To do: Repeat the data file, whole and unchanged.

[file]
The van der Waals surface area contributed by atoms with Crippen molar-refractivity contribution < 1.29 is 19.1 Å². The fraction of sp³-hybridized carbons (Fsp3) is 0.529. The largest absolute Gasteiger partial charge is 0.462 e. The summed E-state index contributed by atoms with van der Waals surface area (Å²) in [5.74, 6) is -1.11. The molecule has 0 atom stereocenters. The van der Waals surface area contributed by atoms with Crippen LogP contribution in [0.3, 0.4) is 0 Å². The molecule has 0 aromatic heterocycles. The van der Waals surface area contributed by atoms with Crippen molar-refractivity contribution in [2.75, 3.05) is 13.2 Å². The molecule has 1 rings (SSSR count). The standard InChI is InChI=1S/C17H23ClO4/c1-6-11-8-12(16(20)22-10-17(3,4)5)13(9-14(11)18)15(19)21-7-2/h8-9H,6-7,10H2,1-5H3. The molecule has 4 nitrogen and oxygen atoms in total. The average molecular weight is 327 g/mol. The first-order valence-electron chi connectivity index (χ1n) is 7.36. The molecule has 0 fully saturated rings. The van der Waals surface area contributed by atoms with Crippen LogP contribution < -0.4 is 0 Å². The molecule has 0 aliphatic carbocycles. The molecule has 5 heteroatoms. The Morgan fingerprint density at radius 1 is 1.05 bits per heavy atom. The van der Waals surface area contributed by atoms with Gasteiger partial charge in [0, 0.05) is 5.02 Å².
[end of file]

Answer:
The van der Waals surface area contributed by atoms with Crippen molar-refractivity contribution < 1.29 is 19.1 Å². The fraction of sp³-hybridized carbons (Fsp3) is 0.529. The largest absolute Gasteiger partial charge is 0.462 e. The summed E-state index contributed by atoms with van der Waals surface area (Å²) in [5.74, 6) is -1.11. The molecule has 0 atom stereocenters. The van der Waals surface area contributed by atoms with Crippen LogP contribution in [0.3, 0.4) is 0 Å². The molecule has 0 aromatic heterocycles. The van der Waals surface area contributed by atoms with Crippen molar-refractivity contribution in [2.75, 3.05) is 13.2 Å². The molecule has 1 rings (SSSR count). The standard InChI is InChI=1S/C17H23ClO4/c1-6-11-8-12(16(20)22-10-17(3,4)5)13(9-14(11)18)15(19)21-7-2/h8-9H,6-7,10H2,1-5H3. The molecule has 4 nitrogen and oxygen atoms in total. The average molecular weight is 327 g/mol. The first-order valence-electron chi connectivity index (χ1n) is 7.36. The molecule has 0 fully saturated rings. The van der Waals surface area contributed by atoms with Crippen LogP contribution < -0.4 is 0 Å². The molecule has 0 aliphatic carbocycles. The molecule has 5 heteroatoms. The Morgan fingerprint density at radius 1 is 1.05 bits per heavy atom. The van der Waals surface area contributed by atoms with Gasteiger partial charge in [0, 0.05) is 5.02 Å².